Class of ′78: Stephen Collins - lecturer view

By Stephen Collins

| 19 March 2019

I arrived in Bradford in 1971, one of the first appointments of Noel Timms, himself the first professor of social work in the country.

One of the other arrivals was the irrepressible Mike Brake, whose carefully contrived louche persona did a lot to help create the atmosphere in the department, rather prim until his arrival, which the class of 1974 found when they came to Bradford: still an industrial city, with a pleasantly cosmopolitan feel about it, where living was cheap - students could get council flats - and a university expanding in exciting directions.

Social work was about to change. The extent of child abuse was beginning to be recognised, widespread and entrenched poverty was becoming less easy to ignore, and the complexities of gender and sexuality were starting to emerge in the department largely due to Brake's entertaining histrionics. But there were still huge psychiatric hospitals, one of which contributed a valued, albeit mythical, honorary member of the department, Stanley Royd. And within the university itself Nightline was being set up, with strong contributions from applied social studies.

Noel Timms was concerned to see social work as more than just a set of procedures unaffected by ideas, and he rejigged the curriculum to address questions such as what social work was for, and introduced a long essay on a theoretical topic of the student's choice. When he moved on he was replaced by Hilary Rose, more interested in social policy than social work, which no doubt contributed to the high turnover of staff, the newcomers from different backgrounds, like the intellectually formidable Bob Ashcroft who came from community work. Hilary's energy created a stimulating environment which attracted the likes of Geoff Pearson who already had an established reputation in his field.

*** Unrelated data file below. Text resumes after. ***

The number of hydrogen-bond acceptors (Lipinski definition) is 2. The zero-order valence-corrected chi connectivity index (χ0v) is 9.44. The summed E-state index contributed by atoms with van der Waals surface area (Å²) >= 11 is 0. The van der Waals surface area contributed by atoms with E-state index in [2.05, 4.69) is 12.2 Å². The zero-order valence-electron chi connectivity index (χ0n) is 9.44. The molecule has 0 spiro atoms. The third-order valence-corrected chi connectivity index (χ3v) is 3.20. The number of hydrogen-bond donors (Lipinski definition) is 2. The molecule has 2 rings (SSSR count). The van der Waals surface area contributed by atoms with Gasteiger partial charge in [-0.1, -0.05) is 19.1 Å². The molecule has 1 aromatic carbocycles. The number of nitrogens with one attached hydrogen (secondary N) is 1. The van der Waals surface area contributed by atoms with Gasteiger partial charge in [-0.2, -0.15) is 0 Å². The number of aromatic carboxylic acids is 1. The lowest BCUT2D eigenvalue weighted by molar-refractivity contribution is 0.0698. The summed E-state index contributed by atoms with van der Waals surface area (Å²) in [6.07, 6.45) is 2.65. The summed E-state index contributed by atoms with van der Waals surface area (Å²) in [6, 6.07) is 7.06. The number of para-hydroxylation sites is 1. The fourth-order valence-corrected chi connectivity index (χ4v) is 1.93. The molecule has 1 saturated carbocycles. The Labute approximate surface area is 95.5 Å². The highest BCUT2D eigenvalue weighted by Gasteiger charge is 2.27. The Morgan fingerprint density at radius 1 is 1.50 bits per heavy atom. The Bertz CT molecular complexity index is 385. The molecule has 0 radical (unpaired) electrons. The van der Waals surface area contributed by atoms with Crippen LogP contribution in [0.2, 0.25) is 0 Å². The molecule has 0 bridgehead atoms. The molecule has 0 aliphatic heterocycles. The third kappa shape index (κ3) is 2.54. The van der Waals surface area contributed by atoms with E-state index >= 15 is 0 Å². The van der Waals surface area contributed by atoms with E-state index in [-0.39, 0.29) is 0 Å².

The emphasis on social policy came at some cost to social work, and two projects in particular were soon lost. One was the family visits where students spent time over a number of months with a family that already had children and were expecting another. This was discontinued soon after Hilary's arrival, as was the requirement to do unskilled work in the second holiday period. This had come about because Chris Little, the founding father of the course in the 60s, realised that people coming straight from school and often from middle class families for whom work was often creative needed to spend time with people for whom it was not.

The department in the mid-70s was home to two short-lived projects. One was the attempt to integrate the training of health visitors with that of social workers. It didn't take long to realise that the authoritarian culture of nursing wasn't going to sit well with social work students who had grown up in the sixties. Oil and water is altogether too feeble a cliché, and when Brake made a joke about fellatio, the social workers were amused but the health visitors were not, and complaints were received. The other project was the Social Work Research Unit, the creation of Wallace McCulloch and well-funded by the DHSS, but the only thing to come out of it was the realisation that the methodological problems of doing empirical research into social work are probably insurmountable, and the unit soon faded away, a great disappointment to many people.

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